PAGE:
A spokesman for the Investigative Committee, a special branch of the General Prosecutor’s office, said yesterday, after the news of the rescue had reached Moscow, that the surviving pirates would be taken to Russia and charged under the piracy article of the Russian Criminal Code — Part 3, Article 227. He and Russian Navy spokesmen then modified their announcement, indicating that Russian ministry officials were debating what to do with the pirates.
Complicating the issue, apparently, was lack of public certainty of the position at sea of the Moscow University when it was attacked, and when the rescue by marines of the Marshal Shaposhnikov was effected. Most reports place both vessels in international waters more than 200 nautical miles off the coasts of both Yemen and Somalia. In these waters, Russia has the legal right to take jurisdiction over acts of piracy committed against its citizens, companies, cargoes, or vessels. The 23-man crew was Russian, as is Novoship, their employer and owner of the tanker. The vessel itself is registered in Liberia, and the cargo is of Sudanese crude oil belonging to a Chinese purchaser.
“We are all aware of this evil and cannot agree on how to fight it,” President Dmitri Medvedev told the Defense Minister Anatoly Serdyukov. “We will have to act as our forefathers did when they met pirates. Of course, we will fight pirates with the full force of the naval law.”
On Thursday evening, a source at the Ministry of Defense in Moscow announced that “”unfortunately, the current legal rules for the prosecution of pirates operating in Somalia, did not exist, and thus they [the arrestees] do not fall under the jurisdiction of any state and international law.” On Friday morning, Colonel Alexei Kuznetsov, head of press at the Defense Ministry, announced the pirate release was required “due to the imperfection of the international legal framework”.
There was another legal problem for the Russian prosecution of piracy. This was that there were no witnesses to substantiate the identities and individual actions of the boarders. During the pirate attack, the Russian crew had secured themselves in their safe-room, turned off power and engines, leaving the vessel adrift and in the dark. They were safe from being taken hostage, and that made it easier for the counter-attack to succeed swiftly and without casualties on the Russian side. But the crew are not in a position to testify against the alleged pirates. The rescue was effected, also in the dark, by Russian marines shooting first and asking questions later. The Somali survivors have reportedly claimed they weren’t pirates, but had been hostages of the real pirates. They probably pointed to the deadman as the culprit.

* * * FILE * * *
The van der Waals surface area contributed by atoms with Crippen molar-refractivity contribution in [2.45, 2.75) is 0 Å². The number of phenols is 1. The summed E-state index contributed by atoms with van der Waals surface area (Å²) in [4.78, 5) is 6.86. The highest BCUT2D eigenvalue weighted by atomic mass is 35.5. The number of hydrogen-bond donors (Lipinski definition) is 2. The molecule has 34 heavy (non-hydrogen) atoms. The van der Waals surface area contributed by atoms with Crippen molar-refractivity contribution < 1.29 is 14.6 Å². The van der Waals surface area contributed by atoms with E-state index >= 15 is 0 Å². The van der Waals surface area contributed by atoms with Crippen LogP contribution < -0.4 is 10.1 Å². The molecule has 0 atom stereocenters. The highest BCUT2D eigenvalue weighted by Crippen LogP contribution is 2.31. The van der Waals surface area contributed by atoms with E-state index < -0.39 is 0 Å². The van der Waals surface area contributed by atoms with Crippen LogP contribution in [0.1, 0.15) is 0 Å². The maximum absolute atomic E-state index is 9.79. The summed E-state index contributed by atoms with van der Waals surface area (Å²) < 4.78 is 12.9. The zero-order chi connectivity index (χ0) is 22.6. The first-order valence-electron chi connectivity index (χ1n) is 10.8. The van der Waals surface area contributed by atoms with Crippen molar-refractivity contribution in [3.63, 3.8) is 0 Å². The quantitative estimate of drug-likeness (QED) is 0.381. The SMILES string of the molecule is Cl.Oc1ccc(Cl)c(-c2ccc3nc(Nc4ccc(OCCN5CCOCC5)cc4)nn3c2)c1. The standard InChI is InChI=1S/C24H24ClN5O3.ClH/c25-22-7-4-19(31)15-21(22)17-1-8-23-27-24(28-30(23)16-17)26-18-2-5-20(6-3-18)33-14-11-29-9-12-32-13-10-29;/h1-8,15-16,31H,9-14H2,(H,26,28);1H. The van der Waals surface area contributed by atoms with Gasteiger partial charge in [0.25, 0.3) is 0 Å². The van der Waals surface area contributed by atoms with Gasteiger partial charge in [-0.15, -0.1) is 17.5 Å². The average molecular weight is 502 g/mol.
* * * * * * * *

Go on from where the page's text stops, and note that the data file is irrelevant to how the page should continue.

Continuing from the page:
In June of last year, the chief Russian prosecutor in charge of the piracy problem, Alexander Zvyagintsev, acknowledged the practical doubt and legal ambiguity that were restricting what Russian civilian bodies might do with arrested pirates. The law clearly allows Russian military action against pirates. It is less clear what can be done if the pirates survive. According to Zvyagintsev, “the legislation of many states does not provide the possibility of prosecuting the criminal liability of foreign citizens and persons without citizenship for crimes of piracy committed out of the [territorial or juridictional] limits of these states, [and so] there is the issue of how implement criminal prosecution using the mechanisms of international law.”
Zvyagintsev said he was meeting with his counterpart prosecutors in the G8 group of countries to reconcile differences in the piracy statutes and coordinate criminal prosecutions. But nothing appears to have changed since Zvyagintsev spoke nine months ago: “The problem of what to do with the pirates who have been arrested,” he said then, “remains undecided for the majority of countries. That adds to the confidence of the pirates that they can go on acting with impunity.”
Note:The Russian Navy cast the Somali pirates adrift on what is reported to have been an inflatable dinghy. It has not been disclosed whether they were provided with motor, sails, or navigation equipment; nor how far off the Somali shore they were left. The picture above shows a replica of the 25-foot longboat in which British Navy Captain William Bligh sailed 4,000 nautical miles across the Pacific to the island of Timor, after being cast adrift at one of the Tongan islands by the mutineers of HMS Bounty in April 1789. Blight carried 17 men, oars and sails, octant, sextant, pocket watch, compass, 150lb of ships biscuits, 16 two pound pieces of Pork, 6 quarts of rum, 6 bottles of wine, 28 gallons of water – and no navigation charts. The re-enactment of Bligh’s voyage commenced from Tonga on April 29, 2010. It is sponsored by Talisker single malt scotch whisky, and appeals for donations to the Sheffield Institute for Motor Neurone Disease.